“You’ve done everything you could.”  No lie there, she’s done more in a short period of time than some adults have been able to muster.  “This is the part where I have to help you.  I stayed in Boston because I can’t go home.  Being there is more painful than being here in this awful paper-thin robe.  Your family can offer something that I desperately need right now, protection from me.”

“What, that doesn’t make sense?!!”

“Your grandmother treats me like her own child, you guys are family to me in a way no one else can be.  I can be weak here and no one makes fun of me for it.  I can fall down and every time they will put out their hand to help me back up.  Remember how I told you people treated me differently after your aunt died?  Now I’m trying so desperately to protect you from knowing everything that is happening, I don’t know if I can stay here.”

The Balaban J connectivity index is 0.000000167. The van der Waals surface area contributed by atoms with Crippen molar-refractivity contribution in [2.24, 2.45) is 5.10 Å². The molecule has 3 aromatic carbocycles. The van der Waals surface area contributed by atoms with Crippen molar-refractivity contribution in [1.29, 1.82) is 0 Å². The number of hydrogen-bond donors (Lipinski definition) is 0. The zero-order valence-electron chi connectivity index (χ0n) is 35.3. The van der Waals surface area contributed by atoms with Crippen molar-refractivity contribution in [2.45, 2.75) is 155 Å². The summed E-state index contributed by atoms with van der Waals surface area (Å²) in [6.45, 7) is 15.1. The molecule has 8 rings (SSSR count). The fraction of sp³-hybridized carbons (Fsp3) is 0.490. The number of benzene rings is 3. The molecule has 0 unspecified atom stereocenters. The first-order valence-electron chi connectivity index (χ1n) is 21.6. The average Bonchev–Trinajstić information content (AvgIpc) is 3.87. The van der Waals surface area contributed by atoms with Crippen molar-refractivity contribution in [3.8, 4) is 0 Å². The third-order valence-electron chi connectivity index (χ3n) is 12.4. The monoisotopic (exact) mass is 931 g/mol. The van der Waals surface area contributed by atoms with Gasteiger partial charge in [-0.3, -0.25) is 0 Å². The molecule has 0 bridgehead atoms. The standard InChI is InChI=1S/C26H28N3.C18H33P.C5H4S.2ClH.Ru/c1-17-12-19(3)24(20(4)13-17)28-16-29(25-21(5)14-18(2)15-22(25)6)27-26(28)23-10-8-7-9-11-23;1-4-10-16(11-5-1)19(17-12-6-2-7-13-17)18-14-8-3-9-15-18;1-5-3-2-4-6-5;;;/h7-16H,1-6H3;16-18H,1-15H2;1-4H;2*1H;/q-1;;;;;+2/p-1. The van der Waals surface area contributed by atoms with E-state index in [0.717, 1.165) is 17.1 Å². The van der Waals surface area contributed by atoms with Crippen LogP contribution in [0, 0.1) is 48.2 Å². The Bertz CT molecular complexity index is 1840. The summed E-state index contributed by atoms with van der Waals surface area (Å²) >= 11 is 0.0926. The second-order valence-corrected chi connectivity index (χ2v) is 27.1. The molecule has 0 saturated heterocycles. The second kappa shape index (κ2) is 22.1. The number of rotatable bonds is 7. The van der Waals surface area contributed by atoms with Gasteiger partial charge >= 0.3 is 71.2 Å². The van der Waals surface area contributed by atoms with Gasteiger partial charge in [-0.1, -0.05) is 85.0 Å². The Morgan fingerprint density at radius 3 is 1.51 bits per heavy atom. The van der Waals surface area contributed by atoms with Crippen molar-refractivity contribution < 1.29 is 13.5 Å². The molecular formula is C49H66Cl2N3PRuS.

“You are thinking about leaving?”

“All the time.  I don’t want your grandmother to be going though this, talking on the phone meant I could hide things from her about how I was doing.  Here I can’t.  I’m a wounded dog looking for a place to crawl and lick its scars.”

“Don’t leave..”

The lies were about to come out of my mouth again when Kathy walked in the room.  “You’re here until Tuesday, no fighting this.  Bloodwork says you picked up something.”

Great!  “Susie, look at me for a minute.  I wasn’t around when you were younger and I honestly don’t know the answer about how much longer I can be here.  Not just Massachusetts, but anywhere.  We don’t have a good plan in place, yet.”  This was a lie, I know they don’t have a single answer for me but she doesn’t need to know that.  “It’s important you know that I always knew what was going on, more than just cards and presents on holidays.  I love your family.  I know they love me.  It’s important you hear something from me, I will love you no matter what you do, no matter what you become.”  No lie there!